The Khumbu ice fall this season is a nasty place (maybe due to the
global warming as well). The time spent in the base camp and on the
mountain proved the hazard of the place to be total. It's not the
seracs are collapsing but they can do so, night or day, regardless the
hour and you can accept this or not and choose to go up or not and
it's as simple as that.
My experience and my instinct told me to postpone the climb, at least
for the moment. And during the long time I spent into the mountains I
have learned to cherrish the things gained due to experience and to
follow my instinct.
I just did not have a good feeling about the ice fall. Could not make
any educated guesses.
Here's a clip recorded by Keith Cowing last Friday and showing a huge
avalanche from the West side of Everest covering a significant part of
the Khumbu icefall (and the route from Base Camp to Camp 1).
one, although big enough to speed up my pulse occurred while I was in
the ice fall descending from Camp 2.
I wished I had a chance this time to go to the top of Everest. And
perhaps the chance was there and maybe I could have done it to the
summit but it would have meant to rely too much on luck (as for my
standards of risk taking) while crossing the ice fall.
Each time I plunge into the thin air above 7500m is actually also
about taking chances. Big chances. Calculated chances. And this is
what keeps me alive and I go up there to live not to die.
I think real adventure means crossing the border and coming back
safely. Adventure without taking responsability for own actions is
madness. Summit at any price is plain stupidity.
Small happy man, big mountain arena.
...happy... you know... I feel a huge drive while thinking that I am doing what I love to do. I AM DOING WHAT I LOVE TO DO. And I think this means a lot. Actually it's truly a luxury. But I simply have no other option than doing what I love and loving what I do. Life's too short for not giving your best and getting involved with things that have no meaning...
These were some of the thoughts passing trough my mind two days ago while trekking from the monastery of Tengboche to the Sherpa village of Dingboche, at 4400m altitude, my next stop for acclimatization in the way to the Everest Base Camp. I was busy all morning speaking on my satellite phone between Tengboche, Lukla and Kathmandu, trying to get all the equipment on the way to BC (Base Camp). Leaving Tengboche in a light snowfall I was making good progress...
...It's not the first time I am writing about the magic power of the encounters, being people or things, encounters that helps you go further, “hitting” you when you need them most. Many times this encounters don't necessary teach you something new but rather are just a reminder of things that you already know but are somehow forgotten. They just need a trigger to get to the surface.
For me it was one of those moments when I was half an hour short of Dingboche, without any notice (as it usually happens) the clouds parted totally and I could see Ama Dablam, Kangtega and Thamserku in all their beauty. The view was the trigger now and it made me aware of my environment and the way I was relating to it. It was that fine tuning I was lacking and the feeling of the moment “now”. There was no past, nor future, only myself in the present, totally focused on the goal. Among others, it was this mind-set of “being here and now” that got me to the summits of Cho Oyu, Gasherbrum 1 and Makalu ( and brought me safely back as well) and hopefully the same will get me to the top of Everest in the next month or so.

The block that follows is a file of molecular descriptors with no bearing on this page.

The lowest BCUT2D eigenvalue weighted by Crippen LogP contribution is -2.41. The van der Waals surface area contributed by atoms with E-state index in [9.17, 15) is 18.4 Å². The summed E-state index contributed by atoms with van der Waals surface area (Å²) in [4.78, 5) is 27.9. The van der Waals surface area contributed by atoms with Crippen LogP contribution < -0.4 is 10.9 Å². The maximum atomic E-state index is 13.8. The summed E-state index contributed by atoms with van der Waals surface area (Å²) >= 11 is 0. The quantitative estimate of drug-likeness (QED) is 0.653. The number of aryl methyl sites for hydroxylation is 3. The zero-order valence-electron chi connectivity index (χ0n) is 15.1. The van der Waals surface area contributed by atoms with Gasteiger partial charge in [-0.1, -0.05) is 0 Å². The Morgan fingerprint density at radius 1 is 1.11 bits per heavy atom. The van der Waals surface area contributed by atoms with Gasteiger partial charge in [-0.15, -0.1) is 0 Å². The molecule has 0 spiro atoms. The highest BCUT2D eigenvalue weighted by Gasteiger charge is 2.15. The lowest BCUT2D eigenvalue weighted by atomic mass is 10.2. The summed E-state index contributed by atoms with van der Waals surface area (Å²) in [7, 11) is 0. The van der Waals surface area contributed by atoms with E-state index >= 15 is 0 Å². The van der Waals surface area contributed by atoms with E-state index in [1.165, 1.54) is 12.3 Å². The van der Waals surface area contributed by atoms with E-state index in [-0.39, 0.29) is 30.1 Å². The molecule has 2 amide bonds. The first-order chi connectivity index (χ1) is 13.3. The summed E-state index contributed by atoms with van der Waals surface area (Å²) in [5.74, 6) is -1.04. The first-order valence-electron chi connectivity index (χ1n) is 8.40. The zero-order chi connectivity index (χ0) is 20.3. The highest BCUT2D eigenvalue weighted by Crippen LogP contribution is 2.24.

I'm still trying to figure out a pattern into the weather.
In two days I will hopefully set up my base camp.
An approach trek for some base camp to one of the mountains into the Khumbu area it's a quite comfortable thing to do (giving that you are acclimatizing properly or you don't get any stomach problems). You can almost every day sleep in a different lodge for the length of the trek. Quite the opposite is trying the same thing into the Karakoram, where you can even trek for two weeks from the last village to the base camp.
In Tengboche I checked in one of the lodges belonging to the monastery. For a short moment (as it usually happens), there was a gap into the clouds and right from my window I could see in the distance, for the first time in this expedition, the summit of Everest. It was HIGH. Strange enough, I felt like I was entering a special mood of calmness and connection with the mountain. I could even see the way from the South Summit to the top and envisioning myself on that ridge, cinematographically, breathing hard due to the lack of oxygen, tired, making the last steps to the highest point of the world.
You can be the best planner in the world but you can't go against the
Himalayan weather combined with the air controllers (are there any?:) of
in Lukla, the starting point sherpa village of the expeditions to the
south side of Everest. Everything there related with flying is subject to
proper visual contact.
During the last week there have only been few
flights in the very morning when the sky was relatively clear and there is
already a huge waiting list. The passengers have priority over the cargo
so the bulk of my equipment is still in Kathmandu. But it can be worse: a
South Koreean expedition is waiting for the luggage for already ten full
Yesterday afternoon, turning around all the prayer wheels I met in
the way, I went up in a light rain from Lukla to Namche Bazar to help
with my acclimatisation process.
Hopefully tomorrow I will have everything
in Lukla and from there Kumar and Lhakpa will come with fully loaded yaks
and meet me in Dingboche (44120m) where I will spent two nights for
acclimatisation. I hope we will together reach the Base Camp by Sunday.